(1976)

STAAD

with

Initial

7.79

119.32

spring constant

Loading

selected

from

High

19.02

288.10

IS:2911

Loading

 

LPILE analysis

Initial

5.34

136.501

Loading

High

22.67

398.08

Loading

 

Observations and recommendations:

1. The idealization of spring supports using theory of beams on elastic foundations (Winkler Model) is useful approach for preliminary / approximate analysis of the laterally loaded piles. 2. There are wide variations in the recommendations for modulus of subgrade reaction values (k) for soils. Since the k-

Comparison of lateral load capacity of pile using simplified linear spring approach and IS: 2911 (2010)

value is not fundamental soil property, its evaluation requires geotechnical expertise and engineering judgment for appropriate solutions of the problem.

3. The uncoupled spring idealization of soil supporting a pile is useful approach. However, sensitivity of the spring value must be attempted in order to get the better solution of the laterally loaded pile problem especially for particular loading conditions i.e. Short term/ Long term / Cyclic. The problem can be extended by bilinear approximation of the spring value and considering different spring value respective to soil layering which may increase computing effort to get more precise solutions (Fig. 2a and 2b).

4. It is also advisable to consider the construction method, consolidation, long term settlement etc. as influencing factor for such analysis since they will in fact modify the in situ soil properties thereby modulus of subgrade reaction.

5. The soil stiffness thereby modulus of subgrade reaction value of soil may degrade under the action of cyclic loading. Some gapping phenomena have been observed worldwide especially in clay soil which may not be possible to model using present approach and some specialized computer codes like LPILE, OPILE, FLPIER should be used.

6. It is observed that the modulus of subgrade reaction specified in IS:2911 are lower bound values and for short term loading higher values may be selected.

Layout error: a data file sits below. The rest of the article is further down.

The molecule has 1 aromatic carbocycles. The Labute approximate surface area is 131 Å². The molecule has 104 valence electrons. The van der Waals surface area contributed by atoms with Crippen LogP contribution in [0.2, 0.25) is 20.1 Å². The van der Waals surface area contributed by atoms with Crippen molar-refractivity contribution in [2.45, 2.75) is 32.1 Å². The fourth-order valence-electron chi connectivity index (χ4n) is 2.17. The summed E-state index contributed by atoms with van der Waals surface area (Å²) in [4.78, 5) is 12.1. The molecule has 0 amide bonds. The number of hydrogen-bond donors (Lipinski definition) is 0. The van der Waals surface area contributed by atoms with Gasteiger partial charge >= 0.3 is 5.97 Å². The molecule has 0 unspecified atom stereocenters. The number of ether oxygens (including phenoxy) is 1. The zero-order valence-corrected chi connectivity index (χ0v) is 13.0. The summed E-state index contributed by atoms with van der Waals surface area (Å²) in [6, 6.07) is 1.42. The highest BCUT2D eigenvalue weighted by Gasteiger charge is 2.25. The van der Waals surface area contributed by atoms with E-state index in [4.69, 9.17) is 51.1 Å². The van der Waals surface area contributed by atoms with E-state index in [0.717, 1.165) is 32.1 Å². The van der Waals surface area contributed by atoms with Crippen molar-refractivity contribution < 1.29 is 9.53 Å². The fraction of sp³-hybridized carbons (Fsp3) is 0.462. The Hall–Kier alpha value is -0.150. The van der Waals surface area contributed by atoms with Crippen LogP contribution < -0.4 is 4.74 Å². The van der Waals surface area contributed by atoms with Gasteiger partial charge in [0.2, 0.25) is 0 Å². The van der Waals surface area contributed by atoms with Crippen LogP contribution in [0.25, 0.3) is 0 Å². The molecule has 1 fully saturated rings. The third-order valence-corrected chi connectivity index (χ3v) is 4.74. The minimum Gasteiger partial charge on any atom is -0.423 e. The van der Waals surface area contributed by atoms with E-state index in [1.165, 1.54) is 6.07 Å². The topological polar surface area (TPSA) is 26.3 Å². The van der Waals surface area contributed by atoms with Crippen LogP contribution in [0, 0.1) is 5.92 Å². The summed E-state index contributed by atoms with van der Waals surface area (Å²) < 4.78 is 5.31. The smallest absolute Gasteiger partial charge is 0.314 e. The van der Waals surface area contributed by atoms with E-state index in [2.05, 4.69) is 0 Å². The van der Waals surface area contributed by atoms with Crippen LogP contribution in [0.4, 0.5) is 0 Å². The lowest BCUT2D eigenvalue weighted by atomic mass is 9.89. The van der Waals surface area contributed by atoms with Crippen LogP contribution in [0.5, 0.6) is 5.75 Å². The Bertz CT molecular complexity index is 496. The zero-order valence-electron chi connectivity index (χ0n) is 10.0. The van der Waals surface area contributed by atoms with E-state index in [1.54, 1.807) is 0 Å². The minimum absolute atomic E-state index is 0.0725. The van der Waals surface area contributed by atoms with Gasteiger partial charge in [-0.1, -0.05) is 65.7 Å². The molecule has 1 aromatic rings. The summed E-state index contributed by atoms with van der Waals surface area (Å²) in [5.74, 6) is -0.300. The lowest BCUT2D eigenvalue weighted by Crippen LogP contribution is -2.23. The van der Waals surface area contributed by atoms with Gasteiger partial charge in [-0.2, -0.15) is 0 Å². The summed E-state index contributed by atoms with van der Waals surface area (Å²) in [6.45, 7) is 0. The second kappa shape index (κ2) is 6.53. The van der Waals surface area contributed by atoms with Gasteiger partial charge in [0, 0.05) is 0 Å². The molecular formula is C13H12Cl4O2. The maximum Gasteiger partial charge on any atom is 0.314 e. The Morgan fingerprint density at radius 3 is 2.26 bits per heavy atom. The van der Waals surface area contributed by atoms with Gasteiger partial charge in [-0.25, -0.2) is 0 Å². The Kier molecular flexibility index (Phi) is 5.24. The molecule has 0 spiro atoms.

7. It is also observed that IS: 2911 may predict the load very close to the actual values (especially for long term loading based on the formulae specified in IS:2911) however, it will under predict the displacement which may cause serviceability problem. In such case of long term loading, the present methodology using the value of modulus of subgrade reaction can be used to predict the displacement.

8. LPILE results are in very good agreement with the actual measured values which further indicate that the later pile analysis using p-y curve approach is better compared to other methods in all the loading cases. Figure 3 and 4 gives STADD Pro and L Pile output for lateral analysis respectively.

References:

1. Terzaghi K., (1955). Evaluation of coefficient of subgrade reaction. Geotechnique, 5(4), 297-326.

2. Reese L. C., Cox W.R. and Koop F.D., (1974). Analysis of laterally loaded piles in stiff clay. Proc. 7 th offshore Tech. Conf., Houston, Texas, 473-483.

3. Garassino A., Jamilokowski M. and Pasqualini E., (1976). Soil modulus for laterally loaded piles in sand and NC clays. Proc. 6 th Europ. Conf. on Soil Mech. and Found. Engng, Vienna, 1.2, 429-434.

4. Ramasamy G., Gopal Ranjan and Jain N.K., (1987). Modification to Indian Standard code procedure on lateral capacity of piles. Indian Geotechnical Journal, 17(3),

249-258.

Shukla J. C., Shukla, P. J., and Shah D. L.

Fig. 2a Comparison of calculated lateral displacement for pile Fig. 2b Figure Comparison of calculated
Fig. 2a Comparison of calculated lateral displacement for pile
Fig. 2b Figure Comparison of calculated maximum bending moment for pile

Comparison of lateral load capacity of pile using simplified linear spring approach and IS: 2911 (2010)

Fig. 3 STAAD Pro out put for lateral pile analysis Fig. 4 LPILE output for
Fig. 3 STAAD Pro out put for lateral pile analysis
Fig. 4 LPILE output for lateral pile analysis